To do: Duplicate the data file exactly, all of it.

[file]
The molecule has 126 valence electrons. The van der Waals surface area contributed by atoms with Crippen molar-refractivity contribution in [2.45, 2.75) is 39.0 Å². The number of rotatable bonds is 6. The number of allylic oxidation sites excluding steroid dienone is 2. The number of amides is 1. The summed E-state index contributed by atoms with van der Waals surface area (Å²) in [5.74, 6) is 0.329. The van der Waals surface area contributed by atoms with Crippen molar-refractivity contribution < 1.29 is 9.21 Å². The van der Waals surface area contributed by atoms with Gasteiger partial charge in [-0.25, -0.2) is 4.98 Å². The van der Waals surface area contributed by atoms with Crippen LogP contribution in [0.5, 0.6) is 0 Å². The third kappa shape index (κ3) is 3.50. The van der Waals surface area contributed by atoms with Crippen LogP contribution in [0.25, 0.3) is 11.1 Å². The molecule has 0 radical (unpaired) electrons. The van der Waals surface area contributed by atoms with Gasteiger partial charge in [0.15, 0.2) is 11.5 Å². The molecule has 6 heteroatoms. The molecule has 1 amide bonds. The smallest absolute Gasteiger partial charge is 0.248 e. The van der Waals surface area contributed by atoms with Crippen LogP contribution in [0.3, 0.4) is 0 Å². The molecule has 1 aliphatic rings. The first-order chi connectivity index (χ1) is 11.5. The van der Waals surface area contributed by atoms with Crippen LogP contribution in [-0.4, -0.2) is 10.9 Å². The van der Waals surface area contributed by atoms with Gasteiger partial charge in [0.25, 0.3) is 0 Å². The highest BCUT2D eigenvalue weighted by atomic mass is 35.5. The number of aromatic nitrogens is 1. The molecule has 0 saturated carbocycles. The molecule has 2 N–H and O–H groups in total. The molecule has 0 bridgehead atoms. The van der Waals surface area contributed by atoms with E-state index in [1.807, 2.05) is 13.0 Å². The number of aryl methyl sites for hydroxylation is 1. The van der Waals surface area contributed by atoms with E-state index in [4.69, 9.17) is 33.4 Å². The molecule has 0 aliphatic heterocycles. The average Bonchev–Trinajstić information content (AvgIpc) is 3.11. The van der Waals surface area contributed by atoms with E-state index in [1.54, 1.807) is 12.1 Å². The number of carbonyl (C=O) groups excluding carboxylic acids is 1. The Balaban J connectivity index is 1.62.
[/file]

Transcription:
The molecule has 126 valence electrons. The van der Waals surface area contributed by atoms with Crippen molar-refractivity contribution in [2.45, 2.75) is 39.0 Å². The number of rotatable bonds is 6. The number of allylic oxidation sites excluding steroid dienone is 2. The number of amides is 1. The summed E-state index contributed by atoms with van der Waals surface area (Å²) in [5.74, 6) is 0.329. The van der Waals surface area contributed by atoms with Crippen molar-refractivity contribution < 1.29 is 9.21 Å². The van der Waals surface area contributed by atoms with Gasteiger partial charge in [-0.25, -0.2) is 4.98 Å². The van der Waals surface area contributed by atoms with Crippen LogP contribution in [0.5, 0.6) is 0 Å². The third kappa shape index (κ3) is 3.50. The van der Waals surface area contributed by atoms with Crippen LogP contribution in [0.25, 0.3) is 11.1 Å². The molecule has 0 radical (unpaired) electrons. The van der Waals surface area contributed by atoms with Gasteiger partial charge in [0.15, 0.2) is 11.5 Å². The molecule has 6 heteroatoms. The molecule has 1 amide bonds. The smallest absolute Gasteiger partial charge is 0.248 e. The van der Waals surface area contributed by atoms with Crippen LogP contribution in [0.3, 0.4) is 0 Å². The molecule has 1 aliphatic rings. The first-order chi connectivity index (χ1) is 11.5. The van der Waals surface area contributed by atoms with Crippen LogP contribution in [-0.4, -0.2) is 10.9 Å². The van der Waals surface area contributed by atoms with Gasteiger partial charge in [0.25, 0.3) is 0 Å². The highest BCUT2D eigenvalue weighted by atomic mass is 35.5. The number of aromatic nitrogens is 1. The molecule has 0 saturated carbocycles. The molecule has 2 N–H and O–H groups in total. The molecule has 0 bridgehead atoms. The van der Waals surface area contributed by atoms with E-state index in [1.807, 2.05) is 13.0 Å². The number of aryl methyl sites for hydroxylation is 1. The van der Waals surface area contributed by atoms with E-state index in [4.69, 9.17) is 33.4 Å². The molecule has 0 aliphatic heterocycles. The average Bonchev–Trinajstić information content (AvgIpc) is 3.11. The van der Waals surface area contributed by atoms with E-state index in [1.54, 1.807) is 12.1 Å². The number of carbonyl (C=O) groups excluding carboxylic acids is 1. The Balaban J connectivity index is 1.62.